Pig farmer who ordered two repo men to strip naked and get into pen with ‘agitated’ boar granted bail
Published 12/12/2013 | 18:53
A pig farmer who was jailed for 12 months for ordering two repossession men to strip naked and get into a pen with an agitated boar has been granted bail pending an appeal against his conviction.
Last month, Donal Connaughton, (55), with an address at Newtowncashel, Co Longford, was sentenced to 12 months in prison by Judge Tony Hunt at Longford Circuit Criminal Court.
Connaughton had been found guilty by a jury in December 2012 of two counts of false imprisonment, two charges of threatening to cause serious harm, one count of assault, and two of criminal damage at JAC Pigs Ltd in Longford on Apr 29, 2010. He was found not guilty on another charge of assault.
Presiding judge Mr Justice Adrian Hardiman this afternoon said the Court of Criminal Appeal was influenced by the fact that Connaughton’s sentence would “undoubtedly expire” before the hearing of his appeal.
Counsel for Connaughton, Mr Ronan Munro BL, had argued that bail should be granted as there was a strong chance of success for the appeal, which would be moved on the grounds that the jury may have been influenced during the trial.
He said this centred on allegations by Connaughton that during the currency of the trial a named person contacted him and told him he had “a man on the jury”, and there were sums of money involved.
Counsel said that Connaughton alleged that he was in possession of a recording of the telephone conversation he had with the named person.
Mr Munroe told the court that gardai had investigated the allegations and a file was sent to the Director of Public Prosecutions, but no prosecution was directed.
Lawyers for the State argued that if Mr Connaughton was correct about what had occurred, this meant he was complicit in actions and the matter was not new to him, but no complaint had been made about the alleged incident during the trial.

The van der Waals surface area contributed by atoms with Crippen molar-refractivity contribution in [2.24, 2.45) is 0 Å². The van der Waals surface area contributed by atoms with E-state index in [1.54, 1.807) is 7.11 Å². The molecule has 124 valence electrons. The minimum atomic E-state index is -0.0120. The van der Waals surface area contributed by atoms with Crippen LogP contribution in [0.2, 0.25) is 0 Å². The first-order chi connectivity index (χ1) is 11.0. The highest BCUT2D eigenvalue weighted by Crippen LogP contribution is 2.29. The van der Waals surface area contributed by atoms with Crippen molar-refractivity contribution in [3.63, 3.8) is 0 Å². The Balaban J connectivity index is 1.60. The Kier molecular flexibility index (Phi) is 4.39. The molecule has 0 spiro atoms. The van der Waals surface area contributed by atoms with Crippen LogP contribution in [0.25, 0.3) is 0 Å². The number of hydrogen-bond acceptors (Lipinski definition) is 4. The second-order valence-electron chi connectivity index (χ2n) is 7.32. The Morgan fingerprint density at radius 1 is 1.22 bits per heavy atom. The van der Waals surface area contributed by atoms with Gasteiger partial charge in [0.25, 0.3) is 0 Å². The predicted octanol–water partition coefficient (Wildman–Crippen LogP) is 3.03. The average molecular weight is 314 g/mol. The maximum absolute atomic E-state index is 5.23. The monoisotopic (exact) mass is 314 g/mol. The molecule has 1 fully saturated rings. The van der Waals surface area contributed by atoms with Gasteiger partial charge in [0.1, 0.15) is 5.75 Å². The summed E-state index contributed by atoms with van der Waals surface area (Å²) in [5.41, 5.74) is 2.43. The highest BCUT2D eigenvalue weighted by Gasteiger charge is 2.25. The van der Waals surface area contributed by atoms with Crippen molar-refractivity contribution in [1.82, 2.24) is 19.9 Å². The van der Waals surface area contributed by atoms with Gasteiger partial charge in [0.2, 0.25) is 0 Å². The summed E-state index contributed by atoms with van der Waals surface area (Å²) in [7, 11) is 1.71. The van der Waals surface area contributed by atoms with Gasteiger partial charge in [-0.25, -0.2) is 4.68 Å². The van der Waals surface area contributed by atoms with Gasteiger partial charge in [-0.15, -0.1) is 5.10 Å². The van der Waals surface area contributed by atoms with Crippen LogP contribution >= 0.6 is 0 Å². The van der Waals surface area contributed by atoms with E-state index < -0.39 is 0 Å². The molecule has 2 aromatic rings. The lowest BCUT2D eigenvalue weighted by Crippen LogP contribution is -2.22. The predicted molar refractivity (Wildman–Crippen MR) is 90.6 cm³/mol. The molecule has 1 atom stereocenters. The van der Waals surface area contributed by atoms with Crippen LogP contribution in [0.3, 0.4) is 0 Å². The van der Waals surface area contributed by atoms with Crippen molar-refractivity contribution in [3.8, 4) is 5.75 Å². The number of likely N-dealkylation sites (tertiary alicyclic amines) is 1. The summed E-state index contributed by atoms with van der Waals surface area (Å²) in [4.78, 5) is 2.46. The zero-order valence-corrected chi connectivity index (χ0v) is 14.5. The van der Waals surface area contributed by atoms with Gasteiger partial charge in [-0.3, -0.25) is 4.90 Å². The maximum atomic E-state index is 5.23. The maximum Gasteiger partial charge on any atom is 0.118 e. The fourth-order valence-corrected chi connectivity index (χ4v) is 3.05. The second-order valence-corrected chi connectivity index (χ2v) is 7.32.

The court heard that gardai had investigated the matter and were satisfied that nothing untoward went on.
Mr Justice Hardiman said it was “increasingly the case” that applications for bail that would have been “unstatable” in the past were coming up and being granted on the basis that the sentences involved would expire before the appeals could be heard.
Mr Hardiman said that allegations of the most convoluted kind were being made by Mr Connaughton, but these “very serious” allegations were not yet contradicted in so far as they could be.
He said the court was minded to admit Mr Connaughton to bail, but was in no way passing comment on the credibility on the allegations. However, Mr Justice Hardiman said that if the allegations were verifiable, Mr Connaughton would certainly have a strong basis for appeal.
He said that bail would be granted on the same terms and conditions imposed on Mr Connaughton before the trial.
The two employees of Dublin-based repossession company Assets Security, Patrick Mulvey and Justin Tighe, gave evidence at the trial that they feared for their lives after the entered the farm to repossess items on behalf of GE Money.
There was evidence that Donal Connaughton had ordered the men to strip and get into the pen with the agitated boar and they feared they were going to be violated by the animal.
On an audio recording made by one of the men on his phone during their ordeal, the pair were heard pleading to be let go and promised Connaughton they would never return to the premises, but he said he wanted to “teach them a lesson”.
The two men were told they would be allowed walk out of the yard if they stripped naked. When the men refused, Connaughton ordered them to get down on their knees and recite the ‘Our Father’ prayer before they were released.
The court heard the two men went to the farm to repossess a generator and two power-washers.